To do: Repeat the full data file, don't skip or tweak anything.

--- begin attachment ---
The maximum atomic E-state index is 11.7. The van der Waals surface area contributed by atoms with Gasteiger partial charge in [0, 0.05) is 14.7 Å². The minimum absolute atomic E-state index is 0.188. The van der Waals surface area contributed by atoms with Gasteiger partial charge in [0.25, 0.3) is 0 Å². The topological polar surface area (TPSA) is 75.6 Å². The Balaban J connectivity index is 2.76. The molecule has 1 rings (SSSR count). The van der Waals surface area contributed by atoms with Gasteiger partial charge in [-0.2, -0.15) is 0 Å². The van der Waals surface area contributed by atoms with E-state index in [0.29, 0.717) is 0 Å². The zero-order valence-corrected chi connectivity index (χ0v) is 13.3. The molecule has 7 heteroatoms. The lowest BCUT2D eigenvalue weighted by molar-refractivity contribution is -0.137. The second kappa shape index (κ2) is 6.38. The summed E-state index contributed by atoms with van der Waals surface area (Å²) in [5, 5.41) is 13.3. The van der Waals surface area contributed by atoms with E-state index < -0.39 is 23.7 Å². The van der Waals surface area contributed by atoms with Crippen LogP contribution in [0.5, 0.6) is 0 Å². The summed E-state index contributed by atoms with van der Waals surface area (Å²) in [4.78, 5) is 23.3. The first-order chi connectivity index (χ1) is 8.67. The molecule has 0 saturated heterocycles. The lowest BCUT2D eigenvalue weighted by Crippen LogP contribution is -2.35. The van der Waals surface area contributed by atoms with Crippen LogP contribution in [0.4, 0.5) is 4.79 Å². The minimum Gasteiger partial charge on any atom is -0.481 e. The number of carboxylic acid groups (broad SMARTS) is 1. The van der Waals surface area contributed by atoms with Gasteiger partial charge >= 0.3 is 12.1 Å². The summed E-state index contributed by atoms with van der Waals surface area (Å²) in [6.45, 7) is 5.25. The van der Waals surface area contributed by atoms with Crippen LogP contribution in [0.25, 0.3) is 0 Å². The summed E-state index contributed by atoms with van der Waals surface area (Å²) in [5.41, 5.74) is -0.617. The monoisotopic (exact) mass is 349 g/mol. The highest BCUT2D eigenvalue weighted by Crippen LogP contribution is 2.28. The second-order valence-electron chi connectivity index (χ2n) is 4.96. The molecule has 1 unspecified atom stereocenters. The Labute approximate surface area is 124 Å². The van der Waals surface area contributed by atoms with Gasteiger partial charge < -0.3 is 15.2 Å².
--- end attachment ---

The maximum atomic E-state index is 11.7. The van der Waals surface area contributed by atoms with Gasteiger partial charge in [0, 0.05) is 14.7 Å². The minimum absolute atomic E-state index is 0.188. The van der Waals surface area contributed by atoms with Gasteiger partial charge in [0.25, 0.3) is 0 Å². The topological polar surface area (TPSA) is 75.6 Å². The Balaban J connectivity index is 2.76. The molecule has 1 rings (SSSR count). The van der Waals surface area contributed by atoms with Gasteiger partial charge in [-0.2, -0.15) is 0 Å². The van der Waals surface area contributed by atoms with E-state index in [0.29, 0.717) is 0 Å². The zero-order valence-corrected chi connectivity index (χ0v) is 13.3. The molecule has 7 heteroatoms. The lowest BCUT2D eigenvalue weighted by molar-refractivity contribution is -0.137. The second kappa shape index (κ2) is 6.38. The summed E-state index contributed by atoms with van der Waals surface area (Å²) in [5, 5.41) is 13.3. The van der Waals surface area contributed by atoms with E-state index < -0.39 is 23.7 Å². The van der Waals surface area contributed by atoms with Crippen LogP contribution in [0.5, 0.6) is 0 Å². The summed E-state index contributed by atoms with van der Waals surface area (Å²) in [4.78, 5) is 23.3. The first-order chi connectivity index (χ1) is 8.67. The molecule has 0 saturated heterocycles. The lowest BCUT2D eigenvalue weighted by Crippen LogP contribution is -2.35. The van der Waals surface area contributed by atoms with Crippen LogP contribution in [0.4, 0.5) is 4.79 Å². The minimum Gasteiger partial charge on any atom is -0.481 e. The number of carboxylic acid groups (broad SMARTS) is 1. The van der Waals surface area contributed by atoms with Gasteiger partial charge >= 0.3 is 12.1 Å². The summed E-state index contributed by atoms with van der Waals surface area (Å²) in [6.45, 7) is 5.25. The van der Waals surface area contributed by atoms with Crippen LogP contribution in [0.25, 0.3) is 0 Å². The summed E-state index contributed by atoms with van der Waals surface area (Å²) in [5.41, 5.74) is -0.617. The monoisotopic (exact) mass is 349 g/mol. The highest BCUT2D eigenvalue weighted by Crippen LogP contribution is 2.28. The second-order valence-electron chi connectivity index (χ2n) is 4.96. The molecule has 1 unspecified atom stereocenters. The Labute approximate surface area is 124 Å². The van der Waals surface area contributed by atoms with Gasteiger partial charge < -0.3 is 15.2 Å².